Interview with a New Zealand expat Keri Bloomfield

Interview with a New Zealand expat Keri Bloomfield in Denmark

Today’s interview is with Keri Bloomfield, a New Zealand expat who is living in Denmark.  Keri Bloomfield has moved with Danish partner and baby to Denmark’s capital city.

 

What is your full name and where are you from?

Keri Bloomfield, originally from Wellington.

 

What inspired your move, and how long have you been there?

I have a Danish partner who suggested it was time to move to Denmark. We moved here in March.

 

What do you do there?

As well as looking after our daughter I attend Danish language school and work from home for various organisations including perfecting English marketing material for Danish companies.

 

What are the greatest advantages to living there?

Aside from the pastries…childcare, cosiness and cycle lanes.

Childcare is approximately a quarter of the cost in New Zealand. Parents can also receive a total of 52 weeks of paid leave per child from the government.

Hygge (pronounced “hoo-ga”) is a Danish word used to describe “cosiness”. The Danes are very good at integrating this into most parts of their lives. It’s a great excuse to slow down and appreciate what really matters in life – people.

And of course the cycle lanes – all 454km of them.

 

Disadvantages?

Income tax is high. In most cases around 50 per cent, which helps in part to pay for some of the great benefits like affordable childcare, free healthcare and free education. However it leaves you with a little less than normal in your pay packet which can take some adjustment.

A New Zealand driver’s licence is also not currently recognised in Denmark and as a resident I have to re-sit my licence at a cost of approx NZ$4000. Compared to my Danish partner having to pay just $30 to gain a New Zealand driver’s licence with no testing.

 

How expensive is it compared to New Zealand? How much is a beer?

Everything is expensive in Denmark. A beer is between NZ$8-$12. A latte (which is the real stinger) is NZ$8 a cup.

 

What do you do in your spare time?

We love to make the most of the extensive cycle lanes and explore different parts of the city with our daughter in her cycle trailer.

 

What’s the local delicacy and would you recommend eating it?

Pastries, and I recommend eating all of them. You’re never too far from a bakery in Denmark. In particular look out for Brunsviger & Kanelsnegl.

 

Easiest way to get around?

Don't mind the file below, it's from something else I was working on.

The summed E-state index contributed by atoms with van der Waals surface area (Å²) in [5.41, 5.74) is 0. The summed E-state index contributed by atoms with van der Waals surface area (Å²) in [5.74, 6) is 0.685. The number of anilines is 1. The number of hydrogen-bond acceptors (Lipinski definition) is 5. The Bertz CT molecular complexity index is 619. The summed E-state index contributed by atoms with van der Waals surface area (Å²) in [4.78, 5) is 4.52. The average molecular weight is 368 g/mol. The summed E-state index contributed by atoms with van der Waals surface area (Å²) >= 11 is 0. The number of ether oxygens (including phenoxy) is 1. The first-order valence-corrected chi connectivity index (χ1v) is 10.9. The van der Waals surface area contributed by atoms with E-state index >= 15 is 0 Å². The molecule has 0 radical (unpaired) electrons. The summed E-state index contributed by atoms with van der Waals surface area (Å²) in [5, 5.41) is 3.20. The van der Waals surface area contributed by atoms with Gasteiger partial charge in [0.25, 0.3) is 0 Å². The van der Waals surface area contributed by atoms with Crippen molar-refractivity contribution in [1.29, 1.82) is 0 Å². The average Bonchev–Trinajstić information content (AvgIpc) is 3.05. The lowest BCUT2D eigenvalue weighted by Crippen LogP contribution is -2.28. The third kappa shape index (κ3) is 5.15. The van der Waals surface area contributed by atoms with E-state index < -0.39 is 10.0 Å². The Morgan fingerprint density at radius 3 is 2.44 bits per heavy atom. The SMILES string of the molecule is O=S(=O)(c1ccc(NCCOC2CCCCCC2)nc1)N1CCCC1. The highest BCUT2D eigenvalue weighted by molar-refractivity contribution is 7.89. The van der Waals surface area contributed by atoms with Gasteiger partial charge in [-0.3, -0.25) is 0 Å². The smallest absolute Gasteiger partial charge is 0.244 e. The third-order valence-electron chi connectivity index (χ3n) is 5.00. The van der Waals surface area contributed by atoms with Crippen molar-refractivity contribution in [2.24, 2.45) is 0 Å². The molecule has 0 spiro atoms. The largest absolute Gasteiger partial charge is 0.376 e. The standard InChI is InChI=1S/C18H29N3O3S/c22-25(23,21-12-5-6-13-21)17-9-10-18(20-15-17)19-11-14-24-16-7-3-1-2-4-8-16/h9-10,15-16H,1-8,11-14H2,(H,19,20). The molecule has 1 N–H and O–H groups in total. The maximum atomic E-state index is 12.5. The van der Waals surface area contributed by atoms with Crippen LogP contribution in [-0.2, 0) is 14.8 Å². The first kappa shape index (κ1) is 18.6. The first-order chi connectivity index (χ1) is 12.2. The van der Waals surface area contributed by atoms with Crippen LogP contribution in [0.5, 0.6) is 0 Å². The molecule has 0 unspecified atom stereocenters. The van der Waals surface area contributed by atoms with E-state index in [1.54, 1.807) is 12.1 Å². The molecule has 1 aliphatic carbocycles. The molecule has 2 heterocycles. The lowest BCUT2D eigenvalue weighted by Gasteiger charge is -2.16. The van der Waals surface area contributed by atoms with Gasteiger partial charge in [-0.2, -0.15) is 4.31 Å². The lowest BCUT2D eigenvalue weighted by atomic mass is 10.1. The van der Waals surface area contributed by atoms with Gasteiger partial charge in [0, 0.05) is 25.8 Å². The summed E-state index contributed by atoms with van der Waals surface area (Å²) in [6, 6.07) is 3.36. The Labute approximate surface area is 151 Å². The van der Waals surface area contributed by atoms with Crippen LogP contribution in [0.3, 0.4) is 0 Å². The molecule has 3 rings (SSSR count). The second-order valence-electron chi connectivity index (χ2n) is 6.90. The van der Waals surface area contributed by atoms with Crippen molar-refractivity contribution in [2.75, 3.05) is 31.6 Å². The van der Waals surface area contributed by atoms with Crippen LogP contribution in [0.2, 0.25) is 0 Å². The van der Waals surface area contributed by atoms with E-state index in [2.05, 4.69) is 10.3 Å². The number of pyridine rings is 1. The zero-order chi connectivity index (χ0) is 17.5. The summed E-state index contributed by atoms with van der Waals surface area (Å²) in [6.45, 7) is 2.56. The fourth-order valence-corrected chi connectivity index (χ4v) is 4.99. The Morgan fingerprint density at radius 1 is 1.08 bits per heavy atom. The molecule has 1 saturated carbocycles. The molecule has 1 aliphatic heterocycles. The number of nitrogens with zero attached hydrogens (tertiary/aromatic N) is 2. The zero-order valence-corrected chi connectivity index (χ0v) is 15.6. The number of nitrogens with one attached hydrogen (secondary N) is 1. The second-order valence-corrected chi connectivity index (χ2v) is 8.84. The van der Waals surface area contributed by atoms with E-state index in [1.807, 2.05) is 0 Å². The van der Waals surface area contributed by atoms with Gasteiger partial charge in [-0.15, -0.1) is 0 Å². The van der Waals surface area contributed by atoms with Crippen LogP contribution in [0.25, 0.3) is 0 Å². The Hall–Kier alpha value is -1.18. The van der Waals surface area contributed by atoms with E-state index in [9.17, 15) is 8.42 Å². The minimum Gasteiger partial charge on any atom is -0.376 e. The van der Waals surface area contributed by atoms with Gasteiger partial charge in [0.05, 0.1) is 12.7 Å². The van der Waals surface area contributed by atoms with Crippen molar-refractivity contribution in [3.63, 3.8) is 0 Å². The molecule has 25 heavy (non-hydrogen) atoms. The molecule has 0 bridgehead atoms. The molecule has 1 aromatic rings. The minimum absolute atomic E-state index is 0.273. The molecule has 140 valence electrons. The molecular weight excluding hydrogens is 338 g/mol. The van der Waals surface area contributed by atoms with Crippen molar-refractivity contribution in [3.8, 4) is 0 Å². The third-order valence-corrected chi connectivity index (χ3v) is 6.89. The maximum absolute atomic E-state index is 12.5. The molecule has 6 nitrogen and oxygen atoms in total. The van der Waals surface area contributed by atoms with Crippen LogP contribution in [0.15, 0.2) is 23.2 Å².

By bike. Nine out of 10 Danes own a bike compared to only four out of 10 owning a car (there is a 150 per cent tax on cars). Fifty-six per cent of Copenhageners commute by bike.

 

What’s the shopping like?

If you’re looking for some beautifully designed furniture, Denmark is your place to shop. Bring your credit card.

 

Best after-dark activity?

During the winter months a trip to the Christmas Markets or Tivoli, the second-oldest amusement park in the world, is a must.

 

Best time of year to visit?

A common saying in Denmark is that it has two winters: a green winter and a white winter. If you visit in the white winter you might be lucky to experience snow and Christmas hygge. Or if you come during the “green” winter (aka summer) you might get lucky and have some nice weather. Be warned that Danes like holidays so some places will close both in July (for summer holidays) and in December for Christmas.

 

What are the top three things you recommend for visitors?

Explore the city by bike. Visit Nyhavn at night. Hire a GoBoat and sail yourself around the canals of Copenhagen.

 

Besides family and friends, what do you miss most about home?

Variety in the supermarket and not being able to drive.

 

How easy is it for you to get back to NZ?

Singapore Airlines has the easiest route, to Auckland via Singapore. Although the new 17.5 hours Emirates flight ex Auckland via Dubai was an excellent route for us to fly with a 4-month-old.

 

For Kiwis looking to move there, which industries are seeking fresh talent?

The Danes love innovation and are well known for offering “flexicurity” in the workplace, a mixture of flexibility and security, resulting in great work life balance.

 

Published by “Stuff  “

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